General Ins. Co. of America (“GICA”) filed a declaratory judgment action against its insured Clark Mall Corporation (“Clark”). Clark then brought a counterclaim for fraud against GICA alleging that GICA issued the property insurance policy but had no intention of honoring it. GICA moved to dismiss the fraud claim alleging that under holding of the US Supreme Court case of Bell Atlantic Corp. v Twombley, 127 S.Ct. 1955 (2009), the claim did not contain sufficient factual matter to state a claim for relief. The court denied the motion and pointed out that the complaint outlined a series of acts that were allegedly designed to effectuate an overarching scheme to collect premiums without having to pay claims. The claimed acts included, multiple document requests that covered not only the mall where the fire occurred, but other business interests of the defendant, discovery directed at the defendant’s accountants, days of depositions of an officer of the insured, a failure of GICA to respond to inquiries about the progress of their claim, and the passing of a year and a half without any determination of the defendants claim. The court described GICA’s claimed conduct as giving the insured the proverbial “run around.” GICA also attacked the counterclaim as implausible because it did not allege a motive for GICA. The court disagreed that a motive must be pleaded. The court went on to say that in a case such as this the motive is obvious, i.e. profit.
The fire department concluded that the fire’s cause was electrical. State Farm’s fire investigator, backed up by an engineer and a forensic lab, concluded that the fire was intentionally set. Before a jury ruled who was right, the Iowa federal judge ruled that State Farm’s claim denial was objectively and subjectively reasonable and granted partial summary judgment in favor of State Farm.
This win for the good guys is recorded in Morse v. State Farm Fire & Casualty Company, 733 F.Supp.2d 1065 (S.D. Iowa 2010). The Morse single-family residence in Guthrie Center, Iowa was destroyed by an early morning fire. The homeowners were not at home and, at first, it seemed that they had left early that morning for legitimate reasons. However, a closer look at the facts by the adjuster raised multiple “red flags” which led to a Special Investigations Unit (SIU) referral. After a cause and origin investigation showed that the fire had been intentionally set, the SIU-led background investigation showed that the insureds had both the opportunity and “a strong financial motive” to burn their house and collect the insurance proceeds. After a thorough review, State Farm denied the claim. Predictably, the insureds filed a complaint alleging both a breach of contract and a “bad faith denial of their coverage claim.”. State Farm responded with a motion for partial summary judgment on the bad faith denial of coverage claim.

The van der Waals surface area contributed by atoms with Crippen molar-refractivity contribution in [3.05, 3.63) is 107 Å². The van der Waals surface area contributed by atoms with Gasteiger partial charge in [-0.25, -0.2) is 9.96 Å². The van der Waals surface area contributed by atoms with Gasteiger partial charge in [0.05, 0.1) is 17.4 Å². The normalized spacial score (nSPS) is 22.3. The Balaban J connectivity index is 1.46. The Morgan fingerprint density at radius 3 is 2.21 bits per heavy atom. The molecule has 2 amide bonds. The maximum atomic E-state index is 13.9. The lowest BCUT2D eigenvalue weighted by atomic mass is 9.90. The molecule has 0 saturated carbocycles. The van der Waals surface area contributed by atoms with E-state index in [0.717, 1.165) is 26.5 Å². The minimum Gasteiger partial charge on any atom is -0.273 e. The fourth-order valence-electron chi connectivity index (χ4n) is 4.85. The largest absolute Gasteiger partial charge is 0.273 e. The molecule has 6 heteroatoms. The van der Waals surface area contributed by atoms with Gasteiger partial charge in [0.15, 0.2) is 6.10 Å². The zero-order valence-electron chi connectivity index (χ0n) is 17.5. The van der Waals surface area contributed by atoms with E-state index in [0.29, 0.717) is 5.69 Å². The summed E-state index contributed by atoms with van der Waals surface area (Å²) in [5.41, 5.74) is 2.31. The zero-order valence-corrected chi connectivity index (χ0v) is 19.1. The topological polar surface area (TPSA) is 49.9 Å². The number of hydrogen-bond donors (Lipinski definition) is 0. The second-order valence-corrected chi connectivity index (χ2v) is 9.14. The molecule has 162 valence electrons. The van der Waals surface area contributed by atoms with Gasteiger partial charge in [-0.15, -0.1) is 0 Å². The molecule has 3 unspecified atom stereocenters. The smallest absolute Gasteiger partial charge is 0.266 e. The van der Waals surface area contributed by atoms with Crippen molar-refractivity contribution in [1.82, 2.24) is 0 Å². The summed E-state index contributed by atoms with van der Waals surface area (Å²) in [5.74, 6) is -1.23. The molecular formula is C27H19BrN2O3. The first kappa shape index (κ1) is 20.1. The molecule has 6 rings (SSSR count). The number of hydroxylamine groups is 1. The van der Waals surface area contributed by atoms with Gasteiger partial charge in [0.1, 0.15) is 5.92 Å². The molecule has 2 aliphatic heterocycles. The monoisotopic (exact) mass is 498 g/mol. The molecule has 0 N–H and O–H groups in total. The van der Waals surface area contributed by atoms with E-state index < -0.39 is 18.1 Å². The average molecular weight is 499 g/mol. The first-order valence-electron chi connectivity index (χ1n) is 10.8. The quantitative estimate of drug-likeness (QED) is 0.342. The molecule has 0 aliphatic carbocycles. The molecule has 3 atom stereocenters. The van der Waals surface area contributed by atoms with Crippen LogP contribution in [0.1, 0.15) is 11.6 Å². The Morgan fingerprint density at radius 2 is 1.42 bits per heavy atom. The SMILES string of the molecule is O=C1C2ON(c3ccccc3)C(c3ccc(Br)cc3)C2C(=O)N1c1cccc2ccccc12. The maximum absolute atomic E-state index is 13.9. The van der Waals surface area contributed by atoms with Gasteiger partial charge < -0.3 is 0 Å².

An Illinois Appellate Court recently upheld summary judgment in favor of an insurer on the insured’s vexatious refusal to settle claim. The insured driver, Wanda Norton, was involved in a vehicle collision with Karyn Patterson. Norton was insured by West Bend and Patterson was insured by American Family. Norton hired counsel and filed suit against Patterson. Norton’s counsel sent a demand letter to American Family to settle for approximately $18,000. In response, American Family offered to settle Norton’s claim for $7,800. Norton rejected the settlement offer and filed suit.
Norton’s counsel did not inform either American Family or West Bend of the filing of suit against Patterson. Eventually, a default judgment was entered against Patterson, and counsel for Norton did not inform American Family of the default judgment until 90 days after it was entered. As a result of the late notice, American Family denied coverage. After American Family denied coverage, Norton’s counsel contacted West Bend asserting an uninsured motorist claim. West Bend maintained the only reason Patterson was “uninsured” was because Norton had failed to notify American Family of the lawsuit and judgment. Therefore, West Bend requested that Norton’s counsel take steps to vacate the default judgment so West Bend could pursue its subrogation rights under the policy against American Family. Norton’s counsel refused to vacate the judgment against Patterson and, instead, filed suit against West Bend seeking payment pursuant to the uninsured motorist provision of the West Bend policy. The Court ordered the suit to arbitration pursuant to an arbitration provision in the West Bend policy.